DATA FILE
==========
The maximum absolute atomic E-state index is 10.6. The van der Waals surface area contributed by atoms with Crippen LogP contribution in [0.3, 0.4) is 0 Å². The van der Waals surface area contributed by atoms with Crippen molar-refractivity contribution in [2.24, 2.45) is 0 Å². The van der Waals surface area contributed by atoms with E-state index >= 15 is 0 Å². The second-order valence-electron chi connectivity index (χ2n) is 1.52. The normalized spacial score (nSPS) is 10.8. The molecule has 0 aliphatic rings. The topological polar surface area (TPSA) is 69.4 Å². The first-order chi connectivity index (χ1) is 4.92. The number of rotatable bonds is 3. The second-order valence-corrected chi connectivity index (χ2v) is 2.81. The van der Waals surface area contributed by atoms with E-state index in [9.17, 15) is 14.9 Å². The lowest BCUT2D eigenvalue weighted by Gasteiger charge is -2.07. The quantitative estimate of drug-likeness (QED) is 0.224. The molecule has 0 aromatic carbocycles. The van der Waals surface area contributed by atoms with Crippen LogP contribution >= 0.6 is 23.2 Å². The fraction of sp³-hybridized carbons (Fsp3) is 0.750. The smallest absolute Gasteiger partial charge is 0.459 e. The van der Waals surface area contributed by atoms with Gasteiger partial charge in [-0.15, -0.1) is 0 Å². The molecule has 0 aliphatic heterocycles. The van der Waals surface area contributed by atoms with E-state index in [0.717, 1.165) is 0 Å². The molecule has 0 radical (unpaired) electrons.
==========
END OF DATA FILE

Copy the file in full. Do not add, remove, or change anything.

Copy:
The maximum absolute atomic E-state index is 10.6. The van der Waals surface area contributed by atoms with Crippen LogP contribution in [0.3, 0.4) is 0 Å². The van der Waals surface area contributed by atoms with Crippen molar-refractivity contribution in [2.24, 2.45) is 0 Å². The van der Waals surface area contributed by atoms with E-state index >= 15 is 0 Å². The second-order valence-electron chi connectivity index (χ2n) is 1.52. The normalized spacial score (nSPS) is 10.8. The molecule has 0 aliphatic rings. The topological polar surface area (TPSA) is 69.4 Å². The first-order chi connectivity index (χ1) is 4.92. The number of rotatable bonds is 3. The second-order valence-corrected chi connectivity index (χ2v) is 2.81. The van der Waals surface area contributed by atoms with E-state index in [9.17, 15) is 14.9 Å². The lowest BCUT2D eigenvalue weighted by Gasteiger charge is -2.07. The quantitative estimate of drug-likeness (QED) is 0.224. The molecule has 0 aromatic carbocycles. The van der Waals surface area contributed by atoms with Crippen LogP contribution >= 0.6 is 23.2 Å². The fraction of sp³-hybridized carbons (Fsp3) is 0.750. The smallest absolute Gasteiger partial charge is 0.459 e. The van der Waals surface area contributed by atoms with Gasteiger partial charge in [-0.15, -0.1) is 0 Å². The molecule has 0 aliphatic heterocycles. The van der Waals surface area contributed by atoms with E-state index in [0.717, 1.165) is 0 Å². The molecule has 0 radical (unpaired) electrons.